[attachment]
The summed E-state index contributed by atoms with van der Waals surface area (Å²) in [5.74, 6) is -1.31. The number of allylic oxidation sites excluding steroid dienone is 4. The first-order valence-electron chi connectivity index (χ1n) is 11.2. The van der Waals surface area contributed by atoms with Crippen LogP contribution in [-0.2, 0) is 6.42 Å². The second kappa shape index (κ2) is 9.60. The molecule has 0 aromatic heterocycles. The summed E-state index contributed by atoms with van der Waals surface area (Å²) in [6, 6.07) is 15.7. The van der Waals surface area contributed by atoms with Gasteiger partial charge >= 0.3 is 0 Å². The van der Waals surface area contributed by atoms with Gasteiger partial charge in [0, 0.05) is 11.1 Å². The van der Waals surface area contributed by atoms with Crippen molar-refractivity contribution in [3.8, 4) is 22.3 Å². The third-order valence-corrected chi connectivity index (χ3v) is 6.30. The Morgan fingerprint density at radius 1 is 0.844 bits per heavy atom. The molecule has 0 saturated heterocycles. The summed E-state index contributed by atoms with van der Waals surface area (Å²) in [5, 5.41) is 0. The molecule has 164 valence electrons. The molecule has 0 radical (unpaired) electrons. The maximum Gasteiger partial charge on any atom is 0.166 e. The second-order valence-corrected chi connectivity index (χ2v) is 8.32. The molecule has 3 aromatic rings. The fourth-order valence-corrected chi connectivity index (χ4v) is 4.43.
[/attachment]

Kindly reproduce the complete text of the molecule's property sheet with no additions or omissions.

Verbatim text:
The summed E-state index contributed by atoms with van der Waals surface area (Å²) in [5.74, 6) is -1.31. The number of allylic oxidation sites excluding steroid dienone is 4. The first-order valence-electron chi connectivity index (χ1n) is 11.2. The van der Waals surface area contributed by atoms with Crippen LogP contribution in [-0.2, 0) is 6.42 Å². The second kappa shape index (κ2) is 9.60. The molecule has 0 aromatic heterocycles. The summed E-state index contributed by atoms with van der Waals surface area (Å²) in [6, 6.07) is 15.7. The van der Waals surface area contributed by atoms with Gasteiger partial charge >= 0.3 is 0 Å². The van der Waals surface area contributed by atoms with Gasteiger partial charge in [0, 0.05) is 11.1 Å². The van der Waals surface area contributed by atoms with Crippen molar-refractivity contribution in [3.8, 4) is 22.3 Å². The third-order valence-corrected chi connectivity index (χ3v) is 6.30. The Morgan fingerprint density at radius 1 is 0.844 bits per heavy atom. The molecule has 0 saturated heterocycles. The summed E-state index contributed by atoms with van der Waals surface area (Å²) in [5, 5.41) is 0. The molecule has 164 valence electrons. The molecule has 0 radical (unpaired) electrons. The maximum Gasteiger partial charge on any atom is 0.166 e. The second-order valence-corrected chi connectivity index (χ2v) is 8.32. The molecule has 3 aromatic rings. The fourth-order valence-corrected chi connectivity index (χ4v) is 4.43.